Introduction

Chinese real estate giant Evergrande is now officially the world’s most indebted real estate developer. Around the world, concerns arise about the company’s destiny and the repercussions that its default could cause worldwide.

Concerns are well-grounded since the company is China’s biggest property group and the world’s 112th largest company in terms of sales value. Now, the only possibility for the group to repay due interests on its US$300 billion debt is to set a high discount on its property assets and gather enough liquidity to avoid the collapse.

But there were times, not too long ago, in which the situation was different. At its peak, three years ago, the Hong Kong-listed China Evergrande was the world’s most valuable real estate group. At that time, the company was expanding into the New Energy Vehicle (NEV) manufacturing, even to the extent that it envisioned the takeover of Tesla in the national market. Evergrande established joint ventures with European companies to reach this objective. An example of this is represented by the joint venture with the German company Hella for the production and development of a battery management system. The goal of the partnership was to upgrade the offer in the already booming Chinese new vehicle market.                        

How is it possible that just a few months after, the situation has changed so drastically? And what are the potential risks for European investments?

China’s Real Estate Bubble

After the 2009 financial crisis, China’s economic rise has been coupled with infrastructure and property building boom as the main driver. In the last decade, local governments injected countless financial resources in real estate. The reason can be explained by the fact that revenue obtained from licenses for urban land is the main source of income for many local governments, especially because municipalities cannot levy taxes as the central government can do. The fiscal stimulus in real estate in 2009 coupled with the encouragement by local governments to spur property construction led to a rise in land and, ultimately, housing prices in Chinese cities. This overheating property market represents a significant threat to economic and social stability in China.

In 2017 Xi Jinping identified that reducing financial risk was one of the three crucial battles in China’s development. To better regulate the sector and avoid those distortions in the future, China aims to strengthen the state control and supervision on credit emission to grant stability. This coupled with a higher quality -but slower- economic growth, are two of the main objectives of the 14th five-year plan.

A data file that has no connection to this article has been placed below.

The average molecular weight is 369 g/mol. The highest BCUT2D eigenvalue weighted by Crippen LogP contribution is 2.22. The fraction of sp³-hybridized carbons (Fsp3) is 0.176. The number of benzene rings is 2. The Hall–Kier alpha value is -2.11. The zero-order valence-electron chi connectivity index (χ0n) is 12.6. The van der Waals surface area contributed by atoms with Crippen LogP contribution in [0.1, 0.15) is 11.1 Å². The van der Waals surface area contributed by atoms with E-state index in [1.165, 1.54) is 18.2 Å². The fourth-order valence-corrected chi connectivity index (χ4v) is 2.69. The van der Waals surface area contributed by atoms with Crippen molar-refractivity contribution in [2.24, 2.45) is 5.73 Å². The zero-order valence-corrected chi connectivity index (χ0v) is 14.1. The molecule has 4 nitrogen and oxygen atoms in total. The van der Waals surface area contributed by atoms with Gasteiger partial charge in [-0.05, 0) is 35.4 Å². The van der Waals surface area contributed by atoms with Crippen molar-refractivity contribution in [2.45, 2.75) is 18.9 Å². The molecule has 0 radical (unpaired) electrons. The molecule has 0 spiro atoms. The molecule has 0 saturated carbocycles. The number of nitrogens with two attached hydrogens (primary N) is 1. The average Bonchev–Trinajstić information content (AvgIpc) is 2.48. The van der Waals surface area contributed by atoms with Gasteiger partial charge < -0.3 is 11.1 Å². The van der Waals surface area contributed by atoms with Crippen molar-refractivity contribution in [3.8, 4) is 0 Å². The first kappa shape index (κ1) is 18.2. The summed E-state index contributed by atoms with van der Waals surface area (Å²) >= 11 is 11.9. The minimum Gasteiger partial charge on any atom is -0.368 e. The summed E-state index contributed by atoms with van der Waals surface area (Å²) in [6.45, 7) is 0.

In the Evergrande case, observers are now closely following the situation to see whether the Chinese government will intervene to prevent a default or allow Evergrande’s creditors to suffer major losses. Even though authorities in Guangdong have already rejected bailouts request from the firm’s founder, it is well known that China’s government main interest is to avoid civil unrest and financial turmoil.

The ‘Three Red Lines’

The main trigger for the backdrop of Evergrande seems to have been Beijing’s issuing of new rules on capital control last year August.  The new regulations are referred to as the “Three Red lines” and consist of parameters to which the country’s real estate developers must comply to have access to credit.                   

With liabilities as high as $300 billion, Evergrande wasn’t the best candidate for this kind of review. Given the high indebtedness of Evergrande, it is easy to understand why the S&P decided to rerate the company to CC credit risk. A CC rating means that “a company or government is very vulnerable to adverse economic conditions and has a sizeable chance of defaulting on its debts at short notice”.

Under these circumstances, the only possibility left for Evergrande to keep its business afloat was to start selling its properties at discount. Given these threatening forecasts, concerns arise on a potential crisis in China’s real estate sector, which could make Evergrande the “Lehman brothers of China”. 

Risks for Europe

Over the past few days, many of Evergrande’s creditors and suppliers are gathering around the Evergrande headquarter asking for loans repayment. The central government is aware that a messy meltdown could cause credit polarization and thereby hurdles in access to financing for other companies.

On a higher level, the default of the company and its repercussion on the Chinese real estate industry could deeply affect the price of commodities worldwide. Director of the ECB, Christine Lagarde, states that “Europe has limited direct exposure to Evergrande’s debt crisis‘. She adds that at the moment they still see a China-centric impact and exposure. However, we see that the Guangdong-based Evergrande Group, a company with almost 30 subsidiaries, has, throughout the years, made huge investments in Europe, as showcased in our Sino-EU Foreign Direct Investment radar through which we tracked all Chinese acquisitions into the bloc. Examples can be seen at the acquisition of 69% of the Swedish NEVS, a global electric vehicle manufacturer and the 100% acquisition of the UK Protean Electric in 2019. But also European joint-ventures in China with Evergrande are at risk, for example the joint ventures with the German companies Hella and Hofer Powertrain. These investments are all at risk now that the default of Evergrande is coming closer.